Stevio...LA LA Lovin' It?

I'm British-born Chinese from Bristol, UK. I’m LA-based. I’m a hip hop aficionado. After 15 years in London I moved to LA to pursue a new career and outlook on life.

Back in the 80s I was a DJ. In the 90s I contributed to the world's first street style exhibition at London's Victoria & Albert Museum. In 2011, I had my first interviews published. Today, I’m keeping busy with music, art, photos and writing.

Friday, May 21, 2010

The man behind Beat Steet...and the Jane Fonda connection!

Hip Hop: break dancing, rap music and graffiti is a book published in 1984 by Steven Hager, the first journalist to publish the words "hip hop" in his Village Voice cover story!

I lost out to another old skool hip hop fan on eBay, but that set me off on a journey! What else has Hager published? (See below.) How much is the "Hip Hop" book worth? (Depends. Mint and signed from Hager himself will set you back $300! But, 'v.good' condition can go for $100+ online.) And why is this so hot? It's a hot piece of hip hop history featuring all the 'Founding Fathers' of hip hop.

This article in Jay Quan's "The Foundation" website laid out the importance of Steven Hager's role in hip hop. Oh, an that Jane Fonda and Beat Street connection!? :)

"I wrote a script called: 'The Perfect Beat.' I took it to Jane Fonda's production company in New York. I was hoping to find some politically aware company that would let out a truthful picture of the origins of hip hop. They passed on it, but one of Fonda's executives tried to get me to sign a contract giving her rights over the property for like $500.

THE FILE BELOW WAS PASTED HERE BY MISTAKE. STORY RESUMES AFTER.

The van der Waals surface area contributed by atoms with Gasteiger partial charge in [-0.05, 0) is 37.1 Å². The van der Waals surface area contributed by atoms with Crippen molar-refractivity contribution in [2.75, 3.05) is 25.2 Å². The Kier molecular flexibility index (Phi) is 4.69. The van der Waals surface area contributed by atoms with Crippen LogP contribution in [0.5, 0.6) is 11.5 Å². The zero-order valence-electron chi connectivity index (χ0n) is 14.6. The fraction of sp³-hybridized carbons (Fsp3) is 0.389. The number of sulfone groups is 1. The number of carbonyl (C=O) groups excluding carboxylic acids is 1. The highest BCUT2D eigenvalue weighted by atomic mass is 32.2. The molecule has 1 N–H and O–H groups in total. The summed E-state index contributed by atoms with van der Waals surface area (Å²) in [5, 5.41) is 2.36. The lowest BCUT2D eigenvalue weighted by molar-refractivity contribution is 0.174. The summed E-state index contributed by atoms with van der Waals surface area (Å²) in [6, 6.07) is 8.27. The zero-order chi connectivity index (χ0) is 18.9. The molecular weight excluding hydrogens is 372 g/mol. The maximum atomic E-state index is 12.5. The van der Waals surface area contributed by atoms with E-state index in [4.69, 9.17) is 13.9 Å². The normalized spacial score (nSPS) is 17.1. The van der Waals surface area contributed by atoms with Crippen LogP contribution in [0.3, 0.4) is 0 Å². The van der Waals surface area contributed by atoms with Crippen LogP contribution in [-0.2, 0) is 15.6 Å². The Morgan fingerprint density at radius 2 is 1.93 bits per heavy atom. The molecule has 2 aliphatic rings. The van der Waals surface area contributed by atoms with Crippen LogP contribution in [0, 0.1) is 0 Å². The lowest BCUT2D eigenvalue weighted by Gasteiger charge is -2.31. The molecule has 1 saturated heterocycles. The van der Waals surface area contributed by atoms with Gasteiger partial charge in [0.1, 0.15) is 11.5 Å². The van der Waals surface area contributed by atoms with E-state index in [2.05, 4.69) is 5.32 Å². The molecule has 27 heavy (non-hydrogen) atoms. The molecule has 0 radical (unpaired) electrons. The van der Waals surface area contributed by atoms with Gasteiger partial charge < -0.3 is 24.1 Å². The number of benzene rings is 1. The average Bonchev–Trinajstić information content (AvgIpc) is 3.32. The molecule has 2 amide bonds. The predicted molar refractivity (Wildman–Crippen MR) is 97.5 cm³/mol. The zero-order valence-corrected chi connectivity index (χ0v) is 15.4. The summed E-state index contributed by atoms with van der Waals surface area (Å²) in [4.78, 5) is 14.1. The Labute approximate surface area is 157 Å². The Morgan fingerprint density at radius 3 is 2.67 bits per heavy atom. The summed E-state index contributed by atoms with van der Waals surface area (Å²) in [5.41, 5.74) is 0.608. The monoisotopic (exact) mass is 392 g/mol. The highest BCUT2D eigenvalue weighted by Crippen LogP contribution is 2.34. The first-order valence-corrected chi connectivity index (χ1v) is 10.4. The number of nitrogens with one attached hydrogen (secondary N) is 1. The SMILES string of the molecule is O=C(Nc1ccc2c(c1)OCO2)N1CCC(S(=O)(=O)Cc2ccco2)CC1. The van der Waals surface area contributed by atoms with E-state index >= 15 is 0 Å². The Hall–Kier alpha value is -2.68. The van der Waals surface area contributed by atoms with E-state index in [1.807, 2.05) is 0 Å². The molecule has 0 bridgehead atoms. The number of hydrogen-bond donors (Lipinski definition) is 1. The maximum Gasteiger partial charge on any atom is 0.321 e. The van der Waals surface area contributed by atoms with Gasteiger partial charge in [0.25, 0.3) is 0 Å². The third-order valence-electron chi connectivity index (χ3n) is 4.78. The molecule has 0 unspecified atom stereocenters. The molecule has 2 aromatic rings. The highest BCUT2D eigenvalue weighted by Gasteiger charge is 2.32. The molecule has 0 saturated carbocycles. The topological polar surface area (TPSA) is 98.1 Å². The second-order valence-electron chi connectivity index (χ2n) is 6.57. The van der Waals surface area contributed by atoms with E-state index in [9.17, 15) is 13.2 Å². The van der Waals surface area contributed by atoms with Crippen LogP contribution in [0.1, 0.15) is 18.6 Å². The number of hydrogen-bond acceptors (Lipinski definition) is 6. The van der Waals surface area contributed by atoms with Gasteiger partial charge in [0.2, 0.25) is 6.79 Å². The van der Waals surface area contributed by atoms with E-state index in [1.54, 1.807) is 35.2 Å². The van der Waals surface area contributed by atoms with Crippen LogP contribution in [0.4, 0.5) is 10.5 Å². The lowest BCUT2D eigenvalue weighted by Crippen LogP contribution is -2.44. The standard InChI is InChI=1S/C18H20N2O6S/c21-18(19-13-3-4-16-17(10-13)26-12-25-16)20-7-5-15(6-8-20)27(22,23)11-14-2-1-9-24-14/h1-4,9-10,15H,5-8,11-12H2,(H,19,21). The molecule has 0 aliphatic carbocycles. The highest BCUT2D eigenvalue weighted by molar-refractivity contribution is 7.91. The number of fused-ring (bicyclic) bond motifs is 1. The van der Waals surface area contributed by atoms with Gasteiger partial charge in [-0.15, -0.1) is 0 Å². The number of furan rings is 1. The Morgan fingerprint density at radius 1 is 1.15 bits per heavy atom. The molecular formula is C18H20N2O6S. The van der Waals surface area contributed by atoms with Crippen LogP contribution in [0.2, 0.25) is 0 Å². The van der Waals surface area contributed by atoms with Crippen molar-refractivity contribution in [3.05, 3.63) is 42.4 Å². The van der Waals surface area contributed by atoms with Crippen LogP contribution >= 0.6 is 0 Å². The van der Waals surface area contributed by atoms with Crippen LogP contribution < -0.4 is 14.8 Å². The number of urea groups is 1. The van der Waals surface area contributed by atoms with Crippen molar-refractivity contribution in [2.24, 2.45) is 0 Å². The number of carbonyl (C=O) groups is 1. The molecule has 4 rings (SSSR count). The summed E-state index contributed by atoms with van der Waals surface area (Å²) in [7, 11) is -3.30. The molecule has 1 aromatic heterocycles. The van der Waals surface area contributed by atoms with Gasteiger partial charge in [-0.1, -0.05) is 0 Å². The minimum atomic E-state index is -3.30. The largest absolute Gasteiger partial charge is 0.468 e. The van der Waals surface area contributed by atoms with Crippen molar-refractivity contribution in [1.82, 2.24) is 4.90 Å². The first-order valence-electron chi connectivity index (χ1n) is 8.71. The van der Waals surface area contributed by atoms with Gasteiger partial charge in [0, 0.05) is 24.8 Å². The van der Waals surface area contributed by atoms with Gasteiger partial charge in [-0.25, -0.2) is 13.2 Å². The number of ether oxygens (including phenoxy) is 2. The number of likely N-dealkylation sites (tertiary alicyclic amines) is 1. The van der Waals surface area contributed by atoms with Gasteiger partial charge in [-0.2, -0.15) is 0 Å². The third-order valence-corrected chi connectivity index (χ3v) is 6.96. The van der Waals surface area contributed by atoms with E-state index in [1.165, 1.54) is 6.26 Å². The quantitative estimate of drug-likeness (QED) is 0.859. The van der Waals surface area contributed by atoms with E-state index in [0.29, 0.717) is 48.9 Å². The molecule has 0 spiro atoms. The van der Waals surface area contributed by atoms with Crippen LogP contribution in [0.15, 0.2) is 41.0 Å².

Then I went to Harry Belafonte. Harry wanted to make a nice movie that really didn't touch the dark side or show the violent and nasty aspects of life in the South Bronx. Harry bought my script, then threw it out the window and replaced it with a limp and bogus storyline signifying nothing, only kept a few of my character's names. They gave me 'story credit', but in reality, there's nothing in the story of Beat Street that resembles my story at all.
My film was closer to Boyz in the Hood than the dream world they came up with."
Hager carried on with his downtown Manhattan obsession when he published his next book, "Art After Midnight," in 1986 where he coined the phrase "Global East Village" during his "examination of the New York club scene and its influence on artists, primarily Jean Michel Basquiat, Keith Haring and Kenny Scharf.

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